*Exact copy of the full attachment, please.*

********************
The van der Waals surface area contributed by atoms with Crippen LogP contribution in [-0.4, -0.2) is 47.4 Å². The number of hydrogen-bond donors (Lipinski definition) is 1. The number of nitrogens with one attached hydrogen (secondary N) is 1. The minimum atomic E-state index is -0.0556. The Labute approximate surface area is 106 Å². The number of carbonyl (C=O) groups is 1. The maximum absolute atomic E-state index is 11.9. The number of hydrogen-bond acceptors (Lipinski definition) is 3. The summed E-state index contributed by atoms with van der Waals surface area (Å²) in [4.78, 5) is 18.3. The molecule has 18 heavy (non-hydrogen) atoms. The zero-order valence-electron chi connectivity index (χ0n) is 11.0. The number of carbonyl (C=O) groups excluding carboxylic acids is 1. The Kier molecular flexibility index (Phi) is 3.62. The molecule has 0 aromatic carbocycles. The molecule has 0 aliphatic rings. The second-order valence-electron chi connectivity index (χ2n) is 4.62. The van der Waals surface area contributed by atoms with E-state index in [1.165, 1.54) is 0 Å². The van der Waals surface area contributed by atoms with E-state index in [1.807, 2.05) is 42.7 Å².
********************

The van der Waals surface area contributed by atoms with Crippen LogP contribution in [-0.4, -0.2) is 47.4 Å². The number of hydrogen-bond donors (Lipinski definition) is 1. The number of nitrogens with one attached hydrogen (secondary N) is 1. The minimum atomic E-state index is -0.0556. The Labute approximate surface area is 106 Å². The number of carbonyl (C=O) groups is 1. The maximum absolute atomic E-state index is 11.9. The number of hydrogen-bond acceptors (Lipinski definition) is 3. The summed E-state index contributed by atoms with van der Waals surface area (Å²) in [4.78, 5) is 18.3. The molecule has 18 heavy (non-hydrogen) atoms. The zero-order valence-electron chi connectivity index (χ0n) is 11.0. The number of carbonyl (C=O) groups excluding carboxylic acids is 1. The Kier molecular flexibility index (Phi) is 3.62. The molecule has 0 aromatic carbocycles. The molecule has 0 aliphatic rings. The second-order valence-electron chi connectivity index (χ2n) is 4.62. The van der Waals surface area contributed by atoms with E-state index in [1.165, 1.54) is 0 Å². The van der Waals surface area contributed by atoms with E-state index in [1.807, 2.05) is 42.7 Å².